If you watch horror, chances are high that you’ve come across a string of films that pervert Indigenous cultures into a threat or dark force. The most consistent offender is some version of the “Indian burial ground” in American horror. That trope pops up everywhere from The Amityville Horror (1979) to Buffy the Vampire Slayer (1997-2003). It is lazy writing wherever it’s used, and consistent with the damaging history of using “Otherness” to generate fear. I bring this up because it gets to the heart of an ongoing conversation about who gets to make movies. In essence, if more Indigenous creators actually had a say in these films there would be fewer white filmmakers with perverse opinions perpetuating these approaches. With that in mind, I turn to Nyla Innuksuk’s phenomenal Slash/Back (2022), a horror-tinged science fiction film that joins the growing ranks of Indigenous filmmakers reclaiming the genre.
Set in Pangnirtung, a.k.a. “Pang,” Nunavut, Slash/Back’s story swirls around a group of teenage girls. They are all born and raised in Pang, and apart from Uki (Nalajoss Ellsworth), cannot wait to find a way out of their sleepy town. When Maika (Tasiana Shirley) convinces the crew to take her father’s boat for a joy ride out to the foot of the surrounding mountains, the girls encounter a sickly polar bear that attacks Maika’s sister. While she is uninjured, the polar bear’s odd behavior sets Uki, the only one who believes in the local folklore, on the path to figure out what’s going on. What she discovers is a mysterious alien object that turns animals and humans alike into corrupted creatures out for blood. The discovery drives Uki, Maika, Leena (Chelsea Prusky), and Jessie (Alexis Wolfe) to set out on a hunting trip to save Pang.
The film’s opening sequence in the snowy reaches of the north beyond Pang features a geologist meeting his doom from the same creature that ends up terrorizing Maika and her friends. It is reminiscent of John Carpenter’s The Thing (1982), something that Innuksuk nods to when Jessie raves about the film to her friends later on. It’s a big swing to double-down on connecting your movie to a genre heavyweight, but Innuksuk proves to be a filmmaker up to the challenge. Much like Carpenter before her, she leans into the remoteness of the setting to build unease. However, where Carpenter marooned his character in the arctic, Innuksuk foregrounds the way that Indigenous communities are forced to fend for themselves, hammered home by a condescending and threatening white cop. Such framing adds heightened plot stakes. We don’t just worry for the girls: we know that they are the town’s only hope.
It helps that Slash/Back features truly gnarly special effects when it comes to the aliens. Designed as tendrils that burrow inside and take over organic beings, the post-conversion creatures are triumphs of practical effects. One poor man who is the first human casualty looks rather like an ever further distorted Leatherface. Skin hangs off the head, limbs creak at odd angles, and when it attacks, fanged tendrils erupt in search of blood. Innuksuk does not even choose to set the action at night so shadows could smooth out any possible rough patches in the effects. All the action takes place in broad daylight, amplifying the body horror bound to these cosmic assailants in human form. Innuksuk pulls from the likes of Night of the Living Dead (1968) and Invasion of the Body Snatchers (1978) while composing a series of chases and fights around town, each showcasing the girls’ skills.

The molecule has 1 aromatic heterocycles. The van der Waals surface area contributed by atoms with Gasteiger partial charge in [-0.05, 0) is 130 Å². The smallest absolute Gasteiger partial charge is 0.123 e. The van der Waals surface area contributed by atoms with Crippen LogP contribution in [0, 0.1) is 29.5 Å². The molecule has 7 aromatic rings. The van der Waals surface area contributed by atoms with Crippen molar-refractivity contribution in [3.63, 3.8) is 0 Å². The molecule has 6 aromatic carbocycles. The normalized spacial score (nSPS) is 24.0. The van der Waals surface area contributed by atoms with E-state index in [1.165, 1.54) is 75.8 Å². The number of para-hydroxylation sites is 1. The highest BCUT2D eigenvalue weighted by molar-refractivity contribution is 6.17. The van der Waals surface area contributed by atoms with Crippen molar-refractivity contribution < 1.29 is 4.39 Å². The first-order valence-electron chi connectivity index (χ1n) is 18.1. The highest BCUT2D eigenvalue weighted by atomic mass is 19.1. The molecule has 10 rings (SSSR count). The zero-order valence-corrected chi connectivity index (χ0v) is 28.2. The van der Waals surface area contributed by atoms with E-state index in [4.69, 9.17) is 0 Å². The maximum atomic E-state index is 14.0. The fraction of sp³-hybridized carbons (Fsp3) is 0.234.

The cast of teenagers is composed of first-time actors, which is a bit of a double-edged situation here. On the one hand, their greenness to the craft undercuts some of the more emotional beats where they can’t quite sell the scene. Yet, when they are just hanging out they bring a natural ease to the dynamic that is simply wonderful. Thankfully, they are also all adept at the physical demands in their roles which means the third act fires on all cylinders. They may not be the most technically talented group of actors, but they have a genuine charm and are impossible not to route for as they turn their scrappy group of angsty teenagers into a badass squad of alien fighters. As Jesse says at one point, “don’t fuck with the girls from Pang,” and at the end of the day, Slash/Back delivers on the sentiment.
Underneath all of this stellar crafting is a thematic subtext both simple and bracing. Here is a group of Indigenous girls fighting off an alien threat that wants to take over their home. Hammered home by Maika’s “No Peace on Stolen Land” emblazoned jacket, Innuksuk and company made a film engaging directly with the history of white colonists stealing land and massacring native communities. Taken all together, I can’t think of much more to ask of from Slash/Back. It’s a film style to spare and something vital to say.
Slash/Back was viewed in the Narrative Feature Competition section of SXSW 2022.
Director: Nyla Innuksuk
Writer: Nyla Innuksuk & Ryan Cavan
Rating: 4 out of 5
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Devin McGrath-Conwell holds a B.A. in Film / English from Middlebury College and is currently pursuing an MFA in Screenwriting from Emerson College. His obsessions include all things horror, David Lynch, the darkest of satires, and Billy Joel. Devin’s writing has also appeared in publications such as Filmhounds Magazine, Film Cred, Horror Homeroom, and Cinema Scholars.